Archaeological looting in Iraq

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A tank guarding the National Museum of Iraq following the 2003 invasion of Iraq. A hole caused by a shell can be seen in the wall above the tank. The museum was looted after the invasion, and thousands of items remain missing. A great many antiquities were destroyed as well, by looters, as well as by shells and the like.[1]

History[edit]

Looting throughout the Middle East including Iraq started many years ago. As early as 1884 there were laws passed in Mesopotamia about moving and destroying antiquities.[2] By the end of WW1, the British occupied most of Mesopotamia and had created protections for archeological sites where looting was beginning to become a problem.[3] They also established an absolute prohibition on exporting antiquities in order to try to stop them from being sold out of the country.[4] The British Museum was looking out for the sites and museums across Iraq during this time period. Gertrude Bell, well known for drawing the Iraq borders, also excavated many sites around Iraq and created what is now the National Museum of Iraq.[5] Mid 1920’s the black market for antiquities was created and looting began to pick up in all sites where antiquities could be found. After Iraq was independent and not under British control, the absolute ban on antiquity exports was gone and until mid 1970’s Iraq was one of very few countries to not have a law on exporting antiquities in and out of the country.[6] This made Iraq a great place for looters to find and sell black market items to collectors from around the globe. The aftermath of the Gulf War was that some 4000 artifacts were looted from Iraq sites.[7] Uprisings that followed the war also resulted in 9 of the 13 regional museums being looted and burned.[8] This was just a preview for what would once again happen after the 2003 war. Since the 2003 invasion of Iraq, archaeological looting has become an even problem.Though some sites, such as Ur and Nippur, are officially protected by US and Coalition forces, most are not. Saddam Hussein treasured his national heritage immensely and acted to defend these sites and the artifacts within them. Hussein came into power in 1979 as the fifth president of Iraq. He believed that the past of Iraq was important to his national campaign and his regime actually doubled the national budget for archeology and heritage creating museums and protecting sites all over Iraq.[9] It wasn’t until his party the Ba’athists was under pressure in the 1990s did looting become a large problem once again for Iraq.[10] By 2000 looting had gotten so bad that the workers of the sites were even looting their own workplaces.[11] With the fall of his government on 9 April 2003, archaeology sites have been left completely open to looting. Looters have therefore descended upon many of these sites and are in the process of destroying them and extracting artifacts to sell to collectors and dealers. Past archaeological research is being destroyed in the process, as is the potential for future research.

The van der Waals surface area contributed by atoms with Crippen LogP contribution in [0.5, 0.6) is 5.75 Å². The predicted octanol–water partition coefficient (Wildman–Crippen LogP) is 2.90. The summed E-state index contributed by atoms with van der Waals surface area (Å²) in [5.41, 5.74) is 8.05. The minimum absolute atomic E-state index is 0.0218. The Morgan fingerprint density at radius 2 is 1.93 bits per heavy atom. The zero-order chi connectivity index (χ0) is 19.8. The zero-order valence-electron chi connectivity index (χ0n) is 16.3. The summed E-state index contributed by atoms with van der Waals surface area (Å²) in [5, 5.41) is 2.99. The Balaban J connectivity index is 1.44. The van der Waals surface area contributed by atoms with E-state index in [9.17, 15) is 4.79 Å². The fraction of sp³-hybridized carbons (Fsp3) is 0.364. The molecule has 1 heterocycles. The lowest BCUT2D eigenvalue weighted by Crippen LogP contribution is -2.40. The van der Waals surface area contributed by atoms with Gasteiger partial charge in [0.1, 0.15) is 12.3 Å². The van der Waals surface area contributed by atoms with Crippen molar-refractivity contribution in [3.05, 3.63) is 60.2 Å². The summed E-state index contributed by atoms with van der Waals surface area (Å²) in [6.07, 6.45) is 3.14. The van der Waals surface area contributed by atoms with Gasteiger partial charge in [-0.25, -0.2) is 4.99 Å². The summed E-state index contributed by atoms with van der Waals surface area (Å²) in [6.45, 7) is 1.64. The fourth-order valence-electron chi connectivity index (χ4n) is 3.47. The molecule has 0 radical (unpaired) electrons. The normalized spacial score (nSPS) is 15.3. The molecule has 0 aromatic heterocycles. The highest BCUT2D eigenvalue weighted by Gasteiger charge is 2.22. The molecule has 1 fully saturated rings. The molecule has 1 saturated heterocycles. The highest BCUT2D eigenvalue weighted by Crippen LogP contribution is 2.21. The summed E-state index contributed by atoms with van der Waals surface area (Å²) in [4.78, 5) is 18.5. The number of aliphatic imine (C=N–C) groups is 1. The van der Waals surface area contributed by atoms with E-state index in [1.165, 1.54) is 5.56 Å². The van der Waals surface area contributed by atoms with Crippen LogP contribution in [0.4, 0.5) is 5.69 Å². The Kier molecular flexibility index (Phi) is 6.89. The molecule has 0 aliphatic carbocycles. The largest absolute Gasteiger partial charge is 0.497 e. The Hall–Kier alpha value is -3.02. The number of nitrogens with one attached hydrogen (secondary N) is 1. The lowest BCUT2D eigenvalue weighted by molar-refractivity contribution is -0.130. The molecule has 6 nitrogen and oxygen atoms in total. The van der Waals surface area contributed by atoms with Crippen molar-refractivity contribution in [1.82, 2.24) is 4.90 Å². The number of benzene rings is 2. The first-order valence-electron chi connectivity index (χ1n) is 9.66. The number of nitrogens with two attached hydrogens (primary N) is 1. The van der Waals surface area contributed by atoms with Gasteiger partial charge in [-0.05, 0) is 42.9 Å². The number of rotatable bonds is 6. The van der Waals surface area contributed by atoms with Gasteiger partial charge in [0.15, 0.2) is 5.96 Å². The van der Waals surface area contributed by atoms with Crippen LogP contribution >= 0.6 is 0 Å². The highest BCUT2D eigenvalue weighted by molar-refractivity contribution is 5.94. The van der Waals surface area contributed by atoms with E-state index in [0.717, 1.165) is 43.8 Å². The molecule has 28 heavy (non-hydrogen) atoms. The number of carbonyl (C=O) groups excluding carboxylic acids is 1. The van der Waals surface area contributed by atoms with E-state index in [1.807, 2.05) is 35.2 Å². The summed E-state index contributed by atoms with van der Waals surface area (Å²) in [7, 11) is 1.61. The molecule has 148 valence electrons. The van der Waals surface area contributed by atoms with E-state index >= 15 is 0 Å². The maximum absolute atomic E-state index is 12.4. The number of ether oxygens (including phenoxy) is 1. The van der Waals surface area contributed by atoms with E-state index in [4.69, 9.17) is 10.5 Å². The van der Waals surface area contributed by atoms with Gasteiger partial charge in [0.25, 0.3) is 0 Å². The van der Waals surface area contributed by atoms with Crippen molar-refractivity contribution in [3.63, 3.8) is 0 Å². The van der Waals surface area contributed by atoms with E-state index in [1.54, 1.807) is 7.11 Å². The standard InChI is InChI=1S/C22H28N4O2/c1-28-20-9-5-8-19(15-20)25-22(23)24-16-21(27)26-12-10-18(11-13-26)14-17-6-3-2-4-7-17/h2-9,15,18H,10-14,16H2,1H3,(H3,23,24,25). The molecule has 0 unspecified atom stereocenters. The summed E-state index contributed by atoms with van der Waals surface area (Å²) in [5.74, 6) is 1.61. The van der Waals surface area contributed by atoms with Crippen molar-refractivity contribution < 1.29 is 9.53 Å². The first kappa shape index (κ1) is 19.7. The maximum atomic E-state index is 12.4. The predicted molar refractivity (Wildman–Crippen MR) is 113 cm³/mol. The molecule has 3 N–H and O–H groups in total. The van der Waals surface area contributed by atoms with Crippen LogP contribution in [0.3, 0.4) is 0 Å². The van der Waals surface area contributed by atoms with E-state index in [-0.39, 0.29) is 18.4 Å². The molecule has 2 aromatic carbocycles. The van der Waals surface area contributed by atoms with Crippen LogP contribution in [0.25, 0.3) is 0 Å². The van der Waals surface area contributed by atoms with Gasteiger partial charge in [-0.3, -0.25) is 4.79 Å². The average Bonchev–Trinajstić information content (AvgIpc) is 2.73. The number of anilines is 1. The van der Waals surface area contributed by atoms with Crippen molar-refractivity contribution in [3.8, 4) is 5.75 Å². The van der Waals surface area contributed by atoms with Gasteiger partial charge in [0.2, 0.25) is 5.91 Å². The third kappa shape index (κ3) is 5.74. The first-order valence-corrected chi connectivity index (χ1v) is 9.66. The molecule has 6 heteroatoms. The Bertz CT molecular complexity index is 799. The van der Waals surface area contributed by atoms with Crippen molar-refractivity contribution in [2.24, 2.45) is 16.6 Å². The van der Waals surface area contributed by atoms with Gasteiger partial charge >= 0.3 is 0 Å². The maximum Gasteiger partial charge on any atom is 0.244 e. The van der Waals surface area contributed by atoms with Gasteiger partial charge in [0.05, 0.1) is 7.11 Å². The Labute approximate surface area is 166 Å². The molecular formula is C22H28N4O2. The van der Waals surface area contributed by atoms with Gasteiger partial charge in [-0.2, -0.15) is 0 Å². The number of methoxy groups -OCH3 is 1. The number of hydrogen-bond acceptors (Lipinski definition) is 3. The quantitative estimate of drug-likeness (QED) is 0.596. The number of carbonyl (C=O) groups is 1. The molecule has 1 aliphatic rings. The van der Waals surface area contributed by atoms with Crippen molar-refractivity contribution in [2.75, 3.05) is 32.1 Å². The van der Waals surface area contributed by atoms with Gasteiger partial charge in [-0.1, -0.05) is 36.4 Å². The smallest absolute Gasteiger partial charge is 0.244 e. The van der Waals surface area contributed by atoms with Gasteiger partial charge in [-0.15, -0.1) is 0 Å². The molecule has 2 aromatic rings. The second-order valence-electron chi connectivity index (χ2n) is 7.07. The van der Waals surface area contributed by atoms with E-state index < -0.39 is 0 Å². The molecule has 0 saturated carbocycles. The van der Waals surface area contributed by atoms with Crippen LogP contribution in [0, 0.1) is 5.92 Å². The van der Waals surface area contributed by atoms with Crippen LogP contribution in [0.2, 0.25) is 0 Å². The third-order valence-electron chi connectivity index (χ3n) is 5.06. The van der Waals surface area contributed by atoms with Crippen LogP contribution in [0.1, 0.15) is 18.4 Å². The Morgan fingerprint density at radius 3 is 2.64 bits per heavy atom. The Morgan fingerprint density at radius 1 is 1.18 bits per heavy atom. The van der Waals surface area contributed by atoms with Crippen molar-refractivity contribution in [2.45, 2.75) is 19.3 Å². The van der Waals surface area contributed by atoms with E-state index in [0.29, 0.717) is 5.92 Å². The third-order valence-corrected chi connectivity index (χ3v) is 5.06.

Failure to protect before the 2003 Invasion[edit]

Before the 2003 invasion by United States forces, the US government had been creating a pre-war plan for how the invasion would inevitably go and post-war planning for after combat. The US has been heavily criticized in the media and academic writings for not adequately planning protections for cultures and antiquities within Iraq while they were making a post-war plan.[12] This lack of planning ended in the looting of the National Museum of Iraq and, although less publicized, but possibly more damaging, the looting of hundreds of archeological sites around the country.[13] At the time of war planning it was the Secretary of Defence Donald Rumsfeld who is documented as wanting to create a fast invasion with less men on the ground, meaning that there wouldn’t be enough soldiers on the ground to be able to guard buildings and sites as well as fight in combat situations. American troops had differed not only from other NATO allies but also form their own soldiers in their own past wars. American soldiers had seen themselves as warriors, and not security guards for cultural sites around Iraq.[14] Peacekeeping was seen as a lesser job then physically fighting in combat and President Bush’s suspension of former president Clinton’s policies for peacekeeping not only backed up this thought but also made the US’s duties to restore public order unclear.[15] American troops in Iraq didn’t trust Iraqi power of any kind meaning instead of using and training Iraqi police the US military took matters of security and policing into their own hands.[16] President Bush consistently would speak of troops helping with nation building but Rumsfeld clarified that American soldiers would not be used as police but instead international peacekeepers. Instead, these peacekeepers would train a national Afghan army and police force as well as Special Forces teams would work with regional warlords to keep control of their territories.[17] This decision to allow warlords to police their own areas has been credited with being a disastrous plan for the archeological sites in particular.[18] Arthur Houghton, a seasoned policy player, who also had an interest and some expertise in cultural heritage was one of the first to wonder what the pre-war plan was for the important Iraqi culture. He had worked in the State Department as a Foreign Service officer, as an international policy analyst for the White house and also served at an acting curator for the Getty Museum.[19] In late spring 2002, Houghton was approached by Ashton Hawkins, former Executive Vice President and Counsel to the Trustees of the Metropolitan Museum, and was asked to find out what was being done by officials to secure heritage sites in the upcoming war in Iraq.[20] What Houghton came to find out was that no one was on the issue at all, he could find no one designated with the task of protection and preservation of culture in Iraq.[21] One very well kept secret was there actually was a Future of Iraq Project that, with clearance from the Pentagon, who had people thinking about Iraq post war since October 2001. However, even under this Project no specific person had taken up responsibility of culture.[22] Even archeological organizations in the US hadn’t noticed the issue until fall 2002. The lack of planning from the military and the government alike were problems with the pre and post war cultural planning, but even when post war planning was taking place the US Agency for Cultural Development (USAID) met with estimated 150 NGO’s and not one brought up protection of cultural heritage.[23] One important NGO to point out is the Blue Shield, which considers itself the Red Cross of culture. If any NGO could have brought the culture discussion to the table it was they. However, in 2002-2003 the most crucial time of war planning, there was no Blue Shield committee in the USA.[24] UNESCO had in fact, after the Gulf War in 1991, attempted to go into Iraq and assess the damage to cultural sites but they were not allowed to enter the country.[25] UNESCO then focused, for the next decade, on reconstruction after the fact rather than prevention measures.[26]